Cincinnati fashion icon nurtured generations of local style innovators

When Margie Voelker-Ferrier told her University of Cincinnati fashion design students that “anything is possible,” she could point to herself as living proof. The small-town dreamer turned global fashion expert not only inspired generations of students to pursue careers in fashion, she also cemented Cincinnati’s place as a hub for fresh design talent, building global connections that continue to benefit the school, the city, and the region.

Born in Tell City, Ind. (population < 6,000), Voelker-Ferrier — who died this summer at the age of 71 — grew up on the small town’s Main Street, in the same building as her father’s barbershop. From an early age, the tenured full professor of fashion design at the College of Design, Art, Architecture, and Planning, Voelker-Ferrier showed a love of fashion and tireless optimism that were contagious.

Voelker-Ferrier built her life in Cincinnati, where she moved to study fashion at DAAP. She used the Queen City as her launching pad to study and then work in Paris, a city that fed her appetite for beauty, elegance, and romance. She loved introducing students to her adopted European home and encouraging them to carve their own distinctive places in the worlds of fashion and design.

Throughout and beyond her groundbreaking career as an artist and educator, Voelker-Ferrier capitalized on her myriad talents. Her students earned national and international recognition for their designs as she spent decades raising the profile of the Midwestern university in the fashion world.

On two occasions in the 1980s, she shepherded DAAP undergraduates to the International Young Students Designer Competition, an honor reserved for the top 10 student designers in the country. She led numerous study tours to Paris. Just this year, the first recipient of her eponymous fashion scholarship at DAAP, Tessa Clark, designed her way into the Top Five on Bravo’s long-running fashion reality show, Project Runway.

“She impacted my design sensibilities and my being,” says Clark, designer and founder of Grind and Glaze, her brand headquartered in Cincinnati. “She encouraged me to go back to my roots when designing, and she was right — my best work comes from being inspired by my childhood.”

Clark emphasized that Voelker-Ferrier’s impact went far beyond the scholarship. “She is the reason my brand, Grind and Glaze, exists. I always tell people about my professor and mentor, but most importantly, she was my friend.”

Cincinnati’s emerging fashion scene owes much to Voelker-Ferrier. “Margie was the reason I was able to pursue my dream of attending DAAP for fashion design,” Rosie Kovacs wrote on Facebook. Kovacs is co-founder of Sew Valley, a Cincinnati nonprofit that provides fashion designers and entrepreneurs with the services, education, and workspace they need to build their businesses.

“Margie became my mentor for the full six years I attended,” Kovacs wrote. “She was exceptional at sharing her genuine passion for all that is beautiful. Her love of painting, her unwieldy dedication and support for her husband — a straight hair dresser in conservative Cincinnati — and her never-ending love of Paris, inspired so many students to see the beauty in life, and relish it. She was always there to offer pearls of love for each project she critiqued.”

Calle Evans, a former student who launched her own luxury brand when she was just 24 years old, also saw Voelker-Ferrier as much more than a professor.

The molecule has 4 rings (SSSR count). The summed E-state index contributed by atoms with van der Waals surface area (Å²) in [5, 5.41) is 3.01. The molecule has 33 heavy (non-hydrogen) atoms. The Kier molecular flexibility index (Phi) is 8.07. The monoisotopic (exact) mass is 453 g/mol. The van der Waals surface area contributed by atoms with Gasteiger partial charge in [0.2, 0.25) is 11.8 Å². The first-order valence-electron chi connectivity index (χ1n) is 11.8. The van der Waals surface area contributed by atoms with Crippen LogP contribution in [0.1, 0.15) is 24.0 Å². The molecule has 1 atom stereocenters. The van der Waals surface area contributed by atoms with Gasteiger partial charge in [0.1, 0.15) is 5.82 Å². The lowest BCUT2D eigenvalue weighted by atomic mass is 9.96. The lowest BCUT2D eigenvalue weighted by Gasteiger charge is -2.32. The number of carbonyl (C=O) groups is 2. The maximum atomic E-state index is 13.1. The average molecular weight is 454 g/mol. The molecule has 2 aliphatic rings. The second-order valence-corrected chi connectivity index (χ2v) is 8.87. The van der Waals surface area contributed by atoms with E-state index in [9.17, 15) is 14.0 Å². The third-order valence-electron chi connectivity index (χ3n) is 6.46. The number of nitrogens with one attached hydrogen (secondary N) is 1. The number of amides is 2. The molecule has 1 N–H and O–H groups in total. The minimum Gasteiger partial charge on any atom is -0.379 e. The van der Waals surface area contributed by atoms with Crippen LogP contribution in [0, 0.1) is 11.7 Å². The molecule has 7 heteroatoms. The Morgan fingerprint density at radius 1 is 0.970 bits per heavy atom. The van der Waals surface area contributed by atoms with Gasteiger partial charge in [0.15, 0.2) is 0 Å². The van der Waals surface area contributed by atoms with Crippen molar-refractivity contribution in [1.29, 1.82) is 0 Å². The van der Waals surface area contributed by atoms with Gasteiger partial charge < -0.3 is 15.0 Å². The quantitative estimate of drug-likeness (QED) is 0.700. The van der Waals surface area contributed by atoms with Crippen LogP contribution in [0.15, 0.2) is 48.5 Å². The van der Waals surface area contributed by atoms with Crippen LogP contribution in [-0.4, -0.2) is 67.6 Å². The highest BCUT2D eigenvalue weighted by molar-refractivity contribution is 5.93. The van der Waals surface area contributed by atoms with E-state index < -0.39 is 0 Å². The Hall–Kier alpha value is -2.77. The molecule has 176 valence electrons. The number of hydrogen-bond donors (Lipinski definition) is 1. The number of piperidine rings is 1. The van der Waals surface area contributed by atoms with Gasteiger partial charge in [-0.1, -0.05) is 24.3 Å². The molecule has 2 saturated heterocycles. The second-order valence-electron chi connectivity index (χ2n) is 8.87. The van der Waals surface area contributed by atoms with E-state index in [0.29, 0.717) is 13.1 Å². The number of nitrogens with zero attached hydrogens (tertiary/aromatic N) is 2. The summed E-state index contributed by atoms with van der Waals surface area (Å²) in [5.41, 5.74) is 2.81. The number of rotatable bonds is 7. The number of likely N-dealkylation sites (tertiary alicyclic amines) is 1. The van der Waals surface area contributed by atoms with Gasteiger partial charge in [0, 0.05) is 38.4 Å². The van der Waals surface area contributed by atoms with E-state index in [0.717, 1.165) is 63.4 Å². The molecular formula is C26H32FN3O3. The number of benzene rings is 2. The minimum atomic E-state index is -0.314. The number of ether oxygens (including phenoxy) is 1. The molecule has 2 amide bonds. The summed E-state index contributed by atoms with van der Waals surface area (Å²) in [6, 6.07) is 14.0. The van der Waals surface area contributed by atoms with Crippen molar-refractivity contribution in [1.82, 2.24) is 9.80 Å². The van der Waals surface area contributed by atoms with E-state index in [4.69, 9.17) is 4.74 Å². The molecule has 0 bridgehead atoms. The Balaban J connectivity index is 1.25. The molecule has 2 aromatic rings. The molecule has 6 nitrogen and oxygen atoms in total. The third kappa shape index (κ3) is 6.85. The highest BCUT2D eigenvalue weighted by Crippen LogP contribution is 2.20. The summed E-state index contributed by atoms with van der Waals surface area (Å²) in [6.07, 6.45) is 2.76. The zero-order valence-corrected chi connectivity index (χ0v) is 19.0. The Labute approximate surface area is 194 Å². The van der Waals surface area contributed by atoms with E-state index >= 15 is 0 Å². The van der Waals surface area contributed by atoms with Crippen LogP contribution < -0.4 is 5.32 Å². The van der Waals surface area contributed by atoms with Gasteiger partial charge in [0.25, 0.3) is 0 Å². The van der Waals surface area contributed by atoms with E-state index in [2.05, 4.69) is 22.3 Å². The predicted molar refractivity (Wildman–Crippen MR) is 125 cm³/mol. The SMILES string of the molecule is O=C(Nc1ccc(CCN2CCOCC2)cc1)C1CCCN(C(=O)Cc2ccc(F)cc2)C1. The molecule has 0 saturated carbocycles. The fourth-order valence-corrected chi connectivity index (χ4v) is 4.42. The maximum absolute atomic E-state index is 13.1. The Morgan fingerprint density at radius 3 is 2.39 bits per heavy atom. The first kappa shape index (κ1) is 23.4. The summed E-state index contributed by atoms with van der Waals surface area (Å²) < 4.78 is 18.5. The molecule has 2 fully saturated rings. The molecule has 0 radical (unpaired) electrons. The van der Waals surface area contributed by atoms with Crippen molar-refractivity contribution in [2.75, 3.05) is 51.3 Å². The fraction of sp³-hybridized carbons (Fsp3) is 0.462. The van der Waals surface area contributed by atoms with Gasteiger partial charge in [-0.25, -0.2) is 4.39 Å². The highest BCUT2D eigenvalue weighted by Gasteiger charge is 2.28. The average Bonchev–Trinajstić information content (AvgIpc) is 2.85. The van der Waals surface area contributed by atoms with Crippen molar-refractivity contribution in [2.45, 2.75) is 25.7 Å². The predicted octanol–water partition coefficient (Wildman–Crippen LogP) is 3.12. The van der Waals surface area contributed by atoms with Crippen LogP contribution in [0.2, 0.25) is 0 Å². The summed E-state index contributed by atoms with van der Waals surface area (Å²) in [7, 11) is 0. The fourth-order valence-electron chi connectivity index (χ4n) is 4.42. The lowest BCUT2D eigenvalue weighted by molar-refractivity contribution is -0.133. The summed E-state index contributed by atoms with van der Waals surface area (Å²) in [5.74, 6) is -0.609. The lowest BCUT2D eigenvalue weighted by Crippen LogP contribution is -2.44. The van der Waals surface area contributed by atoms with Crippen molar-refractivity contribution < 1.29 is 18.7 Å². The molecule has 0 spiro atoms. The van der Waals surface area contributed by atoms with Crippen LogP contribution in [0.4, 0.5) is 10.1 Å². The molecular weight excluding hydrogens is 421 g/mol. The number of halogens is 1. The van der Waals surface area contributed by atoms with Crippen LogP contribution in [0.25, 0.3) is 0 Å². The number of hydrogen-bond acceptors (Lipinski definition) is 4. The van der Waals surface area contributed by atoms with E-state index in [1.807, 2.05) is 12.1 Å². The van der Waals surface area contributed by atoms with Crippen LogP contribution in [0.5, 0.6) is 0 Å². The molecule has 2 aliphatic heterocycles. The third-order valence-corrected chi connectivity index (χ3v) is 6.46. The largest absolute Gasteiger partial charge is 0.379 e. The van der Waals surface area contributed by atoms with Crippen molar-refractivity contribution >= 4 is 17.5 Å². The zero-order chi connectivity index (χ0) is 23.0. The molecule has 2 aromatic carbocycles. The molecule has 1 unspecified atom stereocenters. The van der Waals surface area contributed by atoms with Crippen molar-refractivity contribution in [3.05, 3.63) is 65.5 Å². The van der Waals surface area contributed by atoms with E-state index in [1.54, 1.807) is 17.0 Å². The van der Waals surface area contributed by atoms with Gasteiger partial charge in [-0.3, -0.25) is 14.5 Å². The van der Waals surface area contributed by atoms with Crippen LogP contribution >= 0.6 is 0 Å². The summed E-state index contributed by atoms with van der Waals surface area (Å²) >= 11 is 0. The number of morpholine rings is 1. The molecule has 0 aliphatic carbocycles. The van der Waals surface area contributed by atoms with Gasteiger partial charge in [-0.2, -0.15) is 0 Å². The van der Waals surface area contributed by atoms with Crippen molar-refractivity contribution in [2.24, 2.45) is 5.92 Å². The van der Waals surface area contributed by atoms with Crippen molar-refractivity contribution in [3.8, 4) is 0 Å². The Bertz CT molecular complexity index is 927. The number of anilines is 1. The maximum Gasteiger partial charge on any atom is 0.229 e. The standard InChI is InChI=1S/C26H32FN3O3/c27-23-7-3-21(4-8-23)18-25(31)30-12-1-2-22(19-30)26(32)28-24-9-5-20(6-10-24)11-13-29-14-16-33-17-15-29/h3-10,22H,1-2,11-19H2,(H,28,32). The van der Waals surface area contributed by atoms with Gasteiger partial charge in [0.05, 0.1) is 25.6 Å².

“She had the ability to connect with us on a deep level and make our ideas and ourselves feel valuable,” Evans said. “Margie’s approach to teaching was compassionate, but she was never someone you wanted to disappoint. She held you to your highest standard and had this way of subtly leading you to a bit more complex idea, design, or technique.”

Both in fashion and in life, Voelker-Ferrier encouraged Evans to push herself, whether that meant perfecting a couture sewing technique, applying to the Hyéres Festival for Fashion (a prestigious showcase for emerging talent in France), or acting as more of an advocate for herself and her talents. They shared birthday celebrations in Paris and dinner parties at Voelker-Ferrier’s home in Northside, where Evans once created custom embroidery for a wedding dress that her professor was sewing for her niece — she had also designed and made her sister’s wedding dress.

“She composed herself with such elegance, yet was so knowledgeable about the smallest details,” Evans said.

DAAP colleague and longtime friend Nancy Brinker noted that Voelker-Ferrier’s generosity extended to her own talents as well as her refined sensibilities. “Margie was a brilliant fashion illustrator and watercolorist,” Brinker says. “She graciously shared her gifts.”

Brinker described her friend’s teaching style as “quiet” and “respectful.” “She gave her students the space to be designers. She gently led them into solutions and often waited until they sought her help instead of forcing them to do as she said. Her life was a series of teaching moments.”

Voelker-Ferrier’s son Tim Ferrier also recognized his mother’s ability to inspire those around her, no matter the setting. “She believed in people, she believed in their dreams and she pushed them forward,” he says. “When they didn’t have a dream, she imagined one for them and made it achievable.”

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Read more articles by Elissa Yancey.

Elissa Yancey, former Soapbox managing editor and co-founder of nonprofits WordPlay Cincy and A Picture's Worth, is a longtime Cincinnati journalist and educator with a passion for building community through story.